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Anyone who has followed me
over the years knows my passion for improving Metro-North, the commuter
railroad that connects Connecticut with NYC.
Late in 2013 I resigned from
the official CT Metro-North Commuter Council after 19 years when it became
clear that deteriorating train service was not being addressed by the railroad
or the State. My blog proclaimed
that I had “resigned, but not quit”.
In January, I launched a new
effort, The Commuter Action Group, focused on social media. I knew that 125,000 daily riders had time and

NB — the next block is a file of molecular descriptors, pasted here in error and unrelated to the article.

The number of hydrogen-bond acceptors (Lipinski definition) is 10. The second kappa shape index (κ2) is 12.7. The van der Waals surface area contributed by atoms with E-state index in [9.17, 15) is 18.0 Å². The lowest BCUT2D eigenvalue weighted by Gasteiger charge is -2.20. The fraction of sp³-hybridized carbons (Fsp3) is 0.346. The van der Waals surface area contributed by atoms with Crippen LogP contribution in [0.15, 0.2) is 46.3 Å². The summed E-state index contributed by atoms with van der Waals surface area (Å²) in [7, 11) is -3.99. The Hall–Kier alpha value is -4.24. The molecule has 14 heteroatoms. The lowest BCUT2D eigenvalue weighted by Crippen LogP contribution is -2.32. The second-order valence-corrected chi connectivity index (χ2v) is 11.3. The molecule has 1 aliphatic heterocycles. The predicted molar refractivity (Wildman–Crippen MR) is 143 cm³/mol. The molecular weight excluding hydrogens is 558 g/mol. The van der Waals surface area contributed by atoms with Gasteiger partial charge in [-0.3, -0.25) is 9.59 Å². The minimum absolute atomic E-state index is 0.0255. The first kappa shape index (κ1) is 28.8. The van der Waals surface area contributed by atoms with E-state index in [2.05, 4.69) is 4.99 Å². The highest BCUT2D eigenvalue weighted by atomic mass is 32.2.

smartphones and we could harness both to affect change.
Our website (built using free software) connected commuters directly with the railroad and
their elected officials. The Twitter
feed kept them updated on
service outages and our Facebook
page provided a forum for longer
The media pick-up was
incredible. In a month we had 500 opt-in e-mails, 2,300
Twitter followers and a thousand visitors to the Facebook page. Complaints to the railroad more than doubled
and lawmakers were suddenly focused on fixing the problem.
A “Commuter Speakout” event,
which drew almost 200 angry commuters, dozens of politicians, four TV stations and
all the major state media generated coverage seen by millions.
The campaign worked. And it wasn’t expensive. Aside from my time and energy, the total
out-of-pocket cost was $12… $10 to
register the domain name and $2 to make some flyers.